NCDs Should Be Considered A 'Human Rights Concern'
Noting that “[n]on-communicable diseases (NCDs) kill four times the number of people in low- and middle-income countries (LMICs) that they do in high-income countries,” Benn Grover, a health communications specialist who manages policy for the National Forum for Heart Disease and Stroke Prevention, and Felicia Knaul, an associate professor at Harvard Medical School and director of the Harvard Global Equity Initiative, write in the Huffington Post Blog, “The right to health of the majority of the world’s inhabitants is severely hampered due to vast inequalities in access to care and many of the social rights that determine their health. These inequalities are not just a matter of health, but issues of social justice and human rights.”
“For the majority of people worldwide who suffer and die from diseases like cardiovascular disease, cancer and diabetes, the freedom to choose a healthier life was never part of the equation,” the authors state, noting that a lack of knowledge about prevention, control over exposure to risks, and access to health services contribute to increased risk of NCDs. “Advocates need to reframe the NCD debate into an equity imperative and a key lever for economic, social and human development — as has been done for some of the most polemic issues over time, from child labor to improving access to curative treatment and prevention for HIV/AIDS,” Grover and Knaul write. “Placing the responsibility — causal and curative — for the NCD pandemic on the shoulders of the individuals who suffer unfair exposure to risk and disease is not the way to move forward and reduce avoidable deaths,” they state, concluding, “By casting aside this misperception, NCDs will cease to be erroneously equated with personal health choices and become a larger human rights concern and a cause for global action” (9/19).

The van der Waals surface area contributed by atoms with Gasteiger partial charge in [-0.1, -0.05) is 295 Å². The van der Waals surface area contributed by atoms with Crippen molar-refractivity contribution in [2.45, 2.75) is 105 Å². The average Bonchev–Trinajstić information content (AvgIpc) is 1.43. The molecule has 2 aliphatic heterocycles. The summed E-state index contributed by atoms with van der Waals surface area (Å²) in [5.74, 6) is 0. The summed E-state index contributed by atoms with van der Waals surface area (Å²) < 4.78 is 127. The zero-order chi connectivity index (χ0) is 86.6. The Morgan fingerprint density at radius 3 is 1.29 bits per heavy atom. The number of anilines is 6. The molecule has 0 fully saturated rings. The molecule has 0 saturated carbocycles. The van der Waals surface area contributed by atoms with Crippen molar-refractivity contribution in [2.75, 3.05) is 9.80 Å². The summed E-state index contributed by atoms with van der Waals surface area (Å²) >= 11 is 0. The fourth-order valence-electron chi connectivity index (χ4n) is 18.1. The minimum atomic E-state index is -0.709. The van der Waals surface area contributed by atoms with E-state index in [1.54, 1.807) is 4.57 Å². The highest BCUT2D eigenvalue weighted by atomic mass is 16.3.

The KFF Daily Global Health Policy Report summarized news and information on global health policy from hundreds of sources, from May 2009 through December 2020. All summaries are archived and available via search.